Valley Streamers take stock after Sandy
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Piles of people’s possessions, most of them to be thrown out, were a common sight on Hungry Harbor Road. In Mill Brook, ruined furniture, carpets and electronics, and plastic bags full of garbage lined some streets, including Heatherfield and Southgate roads and Fieldstone Lane, which had storm-surge flooding. Trucks from Sanitary District No. 1 were driving around, hauling away the refuse.
Ron Ranzer, who has lived on Heatherfield Road since 1992, said the garbage out at the curb on Monday was actually from the second round of cleaning. He said he’d only had about four inches of water in his home, and was luckier than some of his neighbors, who had a few feet. Many people were removing wood, sheetrock and doors that were damaged by the saltwater, which rose up from Jamaica Bay and the streams that inspired the community’s name.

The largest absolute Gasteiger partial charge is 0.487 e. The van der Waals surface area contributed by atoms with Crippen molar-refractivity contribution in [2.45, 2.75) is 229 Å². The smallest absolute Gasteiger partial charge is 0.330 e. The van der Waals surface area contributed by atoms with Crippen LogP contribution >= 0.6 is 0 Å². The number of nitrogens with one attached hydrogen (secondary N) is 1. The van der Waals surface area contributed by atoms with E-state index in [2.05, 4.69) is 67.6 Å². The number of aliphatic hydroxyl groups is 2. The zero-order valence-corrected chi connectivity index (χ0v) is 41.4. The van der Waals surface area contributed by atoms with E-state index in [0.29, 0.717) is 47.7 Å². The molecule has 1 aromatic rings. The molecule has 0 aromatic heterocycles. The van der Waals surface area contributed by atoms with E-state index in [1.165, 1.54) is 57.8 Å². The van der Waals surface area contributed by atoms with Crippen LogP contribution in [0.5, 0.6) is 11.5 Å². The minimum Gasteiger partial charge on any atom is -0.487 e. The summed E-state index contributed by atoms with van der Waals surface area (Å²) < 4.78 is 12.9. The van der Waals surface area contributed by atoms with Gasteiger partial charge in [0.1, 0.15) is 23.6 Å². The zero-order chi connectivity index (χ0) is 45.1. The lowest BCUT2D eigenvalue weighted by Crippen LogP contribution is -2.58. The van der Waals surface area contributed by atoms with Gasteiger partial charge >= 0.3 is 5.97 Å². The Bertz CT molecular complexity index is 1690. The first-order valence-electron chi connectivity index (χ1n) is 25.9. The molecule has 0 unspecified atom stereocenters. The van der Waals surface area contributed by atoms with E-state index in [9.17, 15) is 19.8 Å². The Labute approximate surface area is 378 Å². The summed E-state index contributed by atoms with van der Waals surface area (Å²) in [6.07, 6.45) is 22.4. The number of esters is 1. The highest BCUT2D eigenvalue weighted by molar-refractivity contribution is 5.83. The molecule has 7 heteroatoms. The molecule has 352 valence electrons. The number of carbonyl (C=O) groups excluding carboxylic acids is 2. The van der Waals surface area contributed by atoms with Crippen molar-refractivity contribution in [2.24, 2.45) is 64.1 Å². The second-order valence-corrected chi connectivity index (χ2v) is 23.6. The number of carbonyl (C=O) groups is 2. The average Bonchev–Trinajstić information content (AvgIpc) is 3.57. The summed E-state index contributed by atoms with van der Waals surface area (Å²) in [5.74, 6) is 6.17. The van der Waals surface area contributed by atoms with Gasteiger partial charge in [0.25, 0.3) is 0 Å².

Ranzer said that his car in the garage was fine, but his vehicle in the driveway was damaged. While it started, he said, he didn’t know what kind of electrical damaged it might have suffered. In his home, he had to throw out couches, carpeting and a treadmill. The extent of the damage to his washing machine, dryer and boiler wouldn’t be known until the power came back on.
“You make the best of it,” Ranzer said. “You can always replace stuff.”
That was Mohammed Ullah’s thinking as well. Ullah had watched last week as a village crew cut up a tree that fell on top of two cars in the driveway of his Stuart Road home. Nonetheless, he was grateful that his home was spared and his family was safe. “I’m not upset, because it could have been worse,” he said. “I have little kids in the house.”
Several trees on Ullah’s block fell, including two that landed on homes. Al Thiell said that all of them came down in a 20-minute stretch on Oct. 29, the result of a few powerful wind gusts.
Village continues cleanup
Mayor Ed Fare reported that as of Monday, village work crews had cleared just about every tree that fell onto a village street. He said that was a priority, so LIPA crews would have access to every road to restore electricity to homes.